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Pets and Plants Don't Always Mix

Posted by Michelle, founder of PawsPetBoutique.com in Annapolis, Maryland on

Plants are beautiful, but they don't always interact positively with our furry companions. We reached out to Dr. Marianne (Bailey) Holbein, the owner and veterinarian at Queenstown Veterinary Hospital in Queenstown Maryland, to learn more. Below you'll find which plants are toxic to dogs and what symptoms to watch for if your best friend decides to get too friendly with flowers.

Josh digging the earth by Black Eyed Susan flowers.

Q. What type of plants should we make sure our dogs steer clear of when we are enjoying time outside?

A. Spring is finally here and you and your dogs have more opportunities to be outside enjoying the weather! If you have a curious dog that likes to dig, make sure they don't dig up the bulbs to your plants. Most bulbs, including those for tulips and hyacinths, can cause irritation to the mouth, esophagus and stomach. If your dog eats these you may notice drooling, vomiting and diarrhea to weakness, in-coordination and seizures. Flower bulbs can be very toxic to dogs!

Ingestion of daffodils may cause similar signs but the flowers of these plants are much more toxic than others. The following plants may also cause oral irritation and similar symptoms: day lily, Easter cactus/lily/orchid, azalea, crocus, rhododendron and morning glory. Additionally, oak trees are common and produce acorns that can be extremely harmful. Acorn ingestion has been linked to acute kidney failure and possible death in dogs.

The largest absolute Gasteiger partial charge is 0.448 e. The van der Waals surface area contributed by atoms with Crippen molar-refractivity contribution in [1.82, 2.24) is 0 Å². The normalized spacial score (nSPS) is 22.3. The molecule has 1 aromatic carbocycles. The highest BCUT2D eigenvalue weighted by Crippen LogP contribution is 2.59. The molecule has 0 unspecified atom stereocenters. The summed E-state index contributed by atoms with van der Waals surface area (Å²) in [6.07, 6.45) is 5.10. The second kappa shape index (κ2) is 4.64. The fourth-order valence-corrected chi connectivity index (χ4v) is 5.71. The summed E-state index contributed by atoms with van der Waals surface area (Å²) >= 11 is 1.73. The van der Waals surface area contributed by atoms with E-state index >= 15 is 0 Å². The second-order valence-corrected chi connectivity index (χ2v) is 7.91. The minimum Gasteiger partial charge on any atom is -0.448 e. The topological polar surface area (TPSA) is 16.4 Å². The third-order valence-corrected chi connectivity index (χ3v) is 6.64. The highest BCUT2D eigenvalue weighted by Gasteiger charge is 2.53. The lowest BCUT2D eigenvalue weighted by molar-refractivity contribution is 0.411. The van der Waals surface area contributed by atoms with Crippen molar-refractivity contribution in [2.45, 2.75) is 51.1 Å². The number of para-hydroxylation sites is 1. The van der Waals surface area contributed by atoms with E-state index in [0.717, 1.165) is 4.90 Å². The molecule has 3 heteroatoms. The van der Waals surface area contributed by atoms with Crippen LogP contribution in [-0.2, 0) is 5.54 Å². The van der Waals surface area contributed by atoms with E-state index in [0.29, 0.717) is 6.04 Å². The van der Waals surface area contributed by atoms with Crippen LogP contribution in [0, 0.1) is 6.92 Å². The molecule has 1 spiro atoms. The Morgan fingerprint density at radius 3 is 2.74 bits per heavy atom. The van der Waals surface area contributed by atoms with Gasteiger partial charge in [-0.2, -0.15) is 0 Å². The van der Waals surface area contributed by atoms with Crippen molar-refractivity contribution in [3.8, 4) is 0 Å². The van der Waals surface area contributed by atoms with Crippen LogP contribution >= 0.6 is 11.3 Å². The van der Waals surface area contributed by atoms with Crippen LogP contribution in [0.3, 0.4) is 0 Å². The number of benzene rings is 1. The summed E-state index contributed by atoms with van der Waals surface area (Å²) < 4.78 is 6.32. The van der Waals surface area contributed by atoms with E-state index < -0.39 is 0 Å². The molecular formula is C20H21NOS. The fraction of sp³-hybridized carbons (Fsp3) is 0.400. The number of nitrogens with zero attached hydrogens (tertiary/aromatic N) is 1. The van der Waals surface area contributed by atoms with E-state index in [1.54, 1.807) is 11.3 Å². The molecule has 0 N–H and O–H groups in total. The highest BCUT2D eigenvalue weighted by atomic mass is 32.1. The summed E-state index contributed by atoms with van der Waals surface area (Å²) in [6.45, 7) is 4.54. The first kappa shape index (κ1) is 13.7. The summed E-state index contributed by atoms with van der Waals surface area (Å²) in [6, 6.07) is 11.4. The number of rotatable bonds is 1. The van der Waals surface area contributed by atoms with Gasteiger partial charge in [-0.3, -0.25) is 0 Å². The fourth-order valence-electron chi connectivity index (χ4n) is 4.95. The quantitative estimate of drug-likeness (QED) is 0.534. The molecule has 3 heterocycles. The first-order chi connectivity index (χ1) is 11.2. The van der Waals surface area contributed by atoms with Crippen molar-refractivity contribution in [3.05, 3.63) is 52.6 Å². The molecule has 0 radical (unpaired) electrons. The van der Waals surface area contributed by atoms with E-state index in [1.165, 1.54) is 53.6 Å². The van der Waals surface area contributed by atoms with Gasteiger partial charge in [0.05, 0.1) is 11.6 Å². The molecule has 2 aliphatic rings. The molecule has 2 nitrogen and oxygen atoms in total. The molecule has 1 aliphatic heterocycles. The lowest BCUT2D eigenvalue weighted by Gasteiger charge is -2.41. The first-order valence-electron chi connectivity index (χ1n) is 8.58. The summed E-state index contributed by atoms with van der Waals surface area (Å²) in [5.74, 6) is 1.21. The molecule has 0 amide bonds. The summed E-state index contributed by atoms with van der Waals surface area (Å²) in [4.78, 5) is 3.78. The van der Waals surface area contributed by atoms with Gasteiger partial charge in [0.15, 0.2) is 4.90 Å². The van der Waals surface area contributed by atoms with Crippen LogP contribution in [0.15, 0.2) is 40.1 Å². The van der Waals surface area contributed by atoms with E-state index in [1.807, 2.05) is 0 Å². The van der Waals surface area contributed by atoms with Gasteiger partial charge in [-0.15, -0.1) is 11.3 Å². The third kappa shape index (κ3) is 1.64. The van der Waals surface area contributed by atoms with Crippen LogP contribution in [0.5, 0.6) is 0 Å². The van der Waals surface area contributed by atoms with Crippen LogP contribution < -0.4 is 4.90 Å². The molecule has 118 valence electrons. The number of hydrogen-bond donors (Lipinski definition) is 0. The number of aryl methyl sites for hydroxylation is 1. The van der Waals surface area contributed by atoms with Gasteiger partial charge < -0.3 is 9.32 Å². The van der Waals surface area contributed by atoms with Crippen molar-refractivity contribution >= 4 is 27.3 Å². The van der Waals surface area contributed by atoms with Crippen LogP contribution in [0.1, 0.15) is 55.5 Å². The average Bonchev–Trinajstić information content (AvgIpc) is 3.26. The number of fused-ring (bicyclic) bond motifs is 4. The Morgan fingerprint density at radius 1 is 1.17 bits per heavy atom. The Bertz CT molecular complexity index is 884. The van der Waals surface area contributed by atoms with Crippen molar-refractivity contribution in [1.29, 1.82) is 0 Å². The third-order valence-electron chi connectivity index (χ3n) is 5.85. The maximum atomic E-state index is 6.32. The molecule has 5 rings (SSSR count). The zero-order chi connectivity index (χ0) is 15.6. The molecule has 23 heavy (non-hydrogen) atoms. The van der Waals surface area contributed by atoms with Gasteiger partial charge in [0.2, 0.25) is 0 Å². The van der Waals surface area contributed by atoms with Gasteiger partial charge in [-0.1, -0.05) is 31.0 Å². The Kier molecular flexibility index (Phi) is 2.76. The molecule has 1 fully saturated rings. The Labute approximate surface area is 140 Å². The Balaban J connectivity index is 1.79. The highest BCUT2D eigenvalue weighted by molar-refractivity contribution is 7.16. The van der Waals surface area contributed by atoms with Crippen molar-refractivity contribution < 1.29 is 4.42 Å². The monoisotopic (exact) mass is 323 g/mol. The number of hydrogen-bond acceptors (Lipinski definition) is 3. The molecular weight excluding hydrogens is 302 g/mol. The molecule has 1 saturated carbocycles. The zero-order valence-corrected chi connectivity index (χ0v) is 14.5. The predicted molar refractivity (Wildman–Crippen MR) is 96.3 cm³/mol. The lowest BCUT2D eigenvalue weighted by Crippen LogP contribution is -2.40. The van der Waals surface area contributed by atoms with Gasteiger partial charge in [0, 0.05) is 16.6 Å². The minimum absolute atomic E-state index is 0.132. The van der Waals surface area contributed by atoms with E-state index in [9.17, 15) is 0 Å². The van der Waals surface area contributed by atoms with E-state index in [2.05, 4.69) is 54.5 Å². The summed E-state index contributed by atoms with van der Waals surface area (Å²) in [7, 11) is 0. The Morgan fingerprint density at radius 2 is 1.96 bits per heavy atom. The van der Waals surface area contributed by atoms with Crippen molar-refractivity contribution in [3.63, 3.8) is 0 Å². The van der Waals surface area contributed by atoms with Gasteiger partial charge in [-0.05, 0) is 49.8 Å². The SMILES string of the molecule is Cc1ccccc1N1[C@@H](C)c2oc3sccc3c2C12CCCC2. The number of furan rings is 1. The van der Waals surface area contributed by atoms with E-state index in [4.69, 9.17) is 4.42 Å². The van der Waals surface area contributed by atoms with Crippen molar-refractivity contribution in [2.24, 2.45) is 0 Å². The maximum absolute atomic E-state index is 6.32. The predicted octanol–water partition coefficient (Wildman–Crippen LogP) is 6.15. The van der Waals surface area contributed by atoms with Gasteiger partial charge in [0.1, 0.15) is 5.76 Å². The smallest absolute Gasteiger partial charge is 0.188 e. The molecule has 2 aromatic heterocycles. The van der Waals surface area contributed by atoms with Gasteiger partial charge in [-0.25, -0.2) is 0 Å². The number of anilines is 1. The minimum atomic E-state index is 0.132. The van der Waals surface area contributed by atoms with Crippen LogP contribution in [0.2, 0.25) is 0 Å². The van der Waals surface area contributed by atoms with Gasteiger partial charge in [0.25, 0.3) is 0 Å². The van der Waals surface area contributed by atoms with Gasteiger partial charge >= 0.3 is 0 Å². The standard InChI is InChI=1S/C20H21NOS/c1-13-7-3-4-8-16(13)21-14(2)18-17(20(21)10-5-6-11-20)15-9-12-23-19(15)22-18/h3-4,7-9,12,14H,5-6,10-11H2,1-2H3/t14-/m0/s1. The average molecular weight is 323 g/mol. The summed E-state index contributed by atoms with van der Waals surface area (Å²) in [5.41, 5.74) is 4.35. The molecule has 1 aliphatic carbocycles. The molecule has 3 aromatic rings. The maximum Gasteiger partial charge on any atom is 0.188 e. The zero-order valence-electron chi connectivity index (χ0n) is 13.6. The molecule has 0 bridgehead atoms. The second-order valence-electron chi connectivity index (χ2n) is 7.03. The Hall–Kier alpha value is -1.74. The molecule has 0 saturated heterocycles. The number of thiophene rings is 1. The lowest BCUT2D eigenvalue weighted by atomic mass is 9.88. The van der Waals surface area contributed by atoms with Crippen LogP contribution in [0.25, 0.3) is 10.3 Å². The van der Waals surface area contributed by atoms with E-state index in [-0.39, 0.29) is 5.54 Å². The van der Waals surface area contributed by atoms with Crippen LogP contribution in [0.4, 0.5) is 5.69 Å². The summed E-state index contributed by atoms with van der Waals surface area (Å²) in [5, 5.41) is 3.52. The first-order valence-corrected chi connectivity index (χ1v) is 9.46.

Lastly, as you're working in your yard, be mindful of which fertilizers you are using. Ingestion of most fertilizers may cause mild oral irritation and vomiting but those containing disulfoton can be fatal. 

Q. What should you do if your dog ingests any of the bulbs, plants and acorns you mentioned?

A. If you suspect your pet has ingested any of these plants, try to identify the plant and call your veterinarian immediately. Since most of the plants cause gastrointestinal irritation, they will likely advise you to give hydrogen peroxide to cause vomiting and then recommend further supportive care possibly including fluid therapy, anti-nausea medications, bland diet, etc. If your veterinarian is unavailable, call the ASPCA Poison Hotline (888) 426-4435 or Pet Poison Hotline at 855-764-7661. You should not wait until your pet is showing signs of toxicity to make a phone call. 

Q. While we know we should avoid poison ivy, does it have a negative effect on dogs? Also, if my dog comes in contact with poison ivy can I realize symptoms if I pet him/her?

A. Exposure to poison ivy can result in a very itchy, inflamed dermatitis in people due to the uroshiol oils that are released by the plant. Most people will have an allergic reaction to these oils causing a rash of varying severity. Our pets however are immune to the oils and so if they come in contact with the plants, they do not have the same reaction. Their coats also provide an extra barrier to protect their skin but this barrier can be a vector to carry the oils. The uroshiol oil can travel on their fur and may subsequently expose you to poison ivy. If you think your pet has been in contact with poison ivy plants, make sure to give them a bath as soon as possible

Q. It’s always nice to bring cut flowers into a home. Are there certain flowers that can be harmful to cats or dogs if they eat or touch them?

Most flowers will cause irritation to the mouth, esophagus and stomach if ingested but flowering plants are very rarely lethal. So you should feel comfortable bringing in cut flowers into your house!

Our thanks go to Dr. Marianne Holbein for taking the time to share this valuable information to keep our pets safe. Now you can enjoy time with our pets outside and keep an eye out for those plants that are not so friendly to pets. For more information, or to contact her, visit www.QueenstownVet.com or call 410-827-6776. Watch our Paws Blog for more helpful pet tips coming soon!